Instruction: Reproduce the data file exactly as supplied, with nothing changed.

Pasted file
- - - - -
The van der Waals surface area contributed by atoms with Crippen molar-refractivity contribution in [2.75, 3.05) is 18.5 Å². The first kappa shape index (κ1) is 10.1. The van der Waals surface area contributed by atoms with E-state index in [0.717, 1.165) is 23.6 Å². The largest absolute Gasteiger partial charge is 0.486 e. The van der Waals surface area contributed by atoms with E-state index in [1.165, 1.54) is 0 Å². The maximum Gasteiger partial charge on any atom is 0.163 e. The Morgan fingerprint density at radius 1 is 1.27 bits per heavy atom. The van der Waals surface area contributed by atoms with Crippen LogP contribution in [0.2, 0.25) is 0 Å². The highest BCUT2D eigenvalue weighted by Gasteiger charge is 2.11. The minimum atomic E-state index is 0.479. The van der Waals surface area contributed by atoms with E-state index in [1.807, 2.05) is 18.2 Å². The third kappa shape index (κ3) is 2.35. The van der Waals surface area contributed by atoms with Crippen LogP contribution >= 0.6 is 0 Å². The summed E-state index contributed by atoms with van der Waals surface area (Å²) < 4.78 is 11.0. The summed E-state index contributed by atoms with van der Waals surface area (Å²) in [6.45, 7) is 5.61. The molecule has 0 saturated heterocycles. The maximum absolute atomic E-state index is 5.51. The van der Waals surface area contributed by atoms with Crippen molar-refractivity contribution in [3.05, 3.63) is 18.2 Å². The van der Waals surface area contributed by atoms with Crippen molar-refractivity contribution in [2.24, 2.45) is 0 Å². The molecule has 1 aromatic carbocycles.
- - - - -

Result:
The van der Waals surface area contributed by atoms with Crippen molar-refractivity contribution in [2.75, 3.05) is 18.5 Å². The first kappa shape index (κ1) is 10.1. The van der Waals surface area contributed by atoms with E-state index in [0.717, 1.165) is 23.6 Å². The largest absolute Gasteiger partial charge is 0.486 e. The van der Waals surface area contributed by atoms with E-state index in [1.165, 1.54) is 0 Å². The maximum Gasteiger partial charge on any atom is 0.163 e. The Morgan fingerprint density at radius 1 is 1.27 bits per heavy atom. The van der Waals surface area contributed by atoms with Crippen LogP contribution in [0.2, 0.25) is 0 Å². The highest BCUT2D eigenvalue weighted by Gasteiger charge is 2.11. The minimum atomic E-state index is 0.479. The van der Waals surface area contributed by atoms with E-state index in [1.807, 2.05) is 18.2 Å². The third kappa shape index (κ3) is 2.35. The van der Waals surface area contributed by atoms with Crippen LogP contribution >= 0.6 is 0 Å². The summed E-state index contributed by atoms with van der Waals surface area (Å²) < 4.78 is 11.0. The summed E-state index contributed by atoms with van der Waals surface area (Å²) in [6.45, 7) is 5.61. The molecule has 0 saturated heterocycles. The maximum absolute atomic E-state index is 5.51. The van der Waals surface area contributed by atoms with Crippen molar-refractivity contribution in [3.05, 3.63) is 18.2 Å². The van der Waals surface area contributed by atoms with Crippen molar-refractivity contribution in [2.24, 2.45) is 0 Å². The molecule has 1 aromatic carbocycles.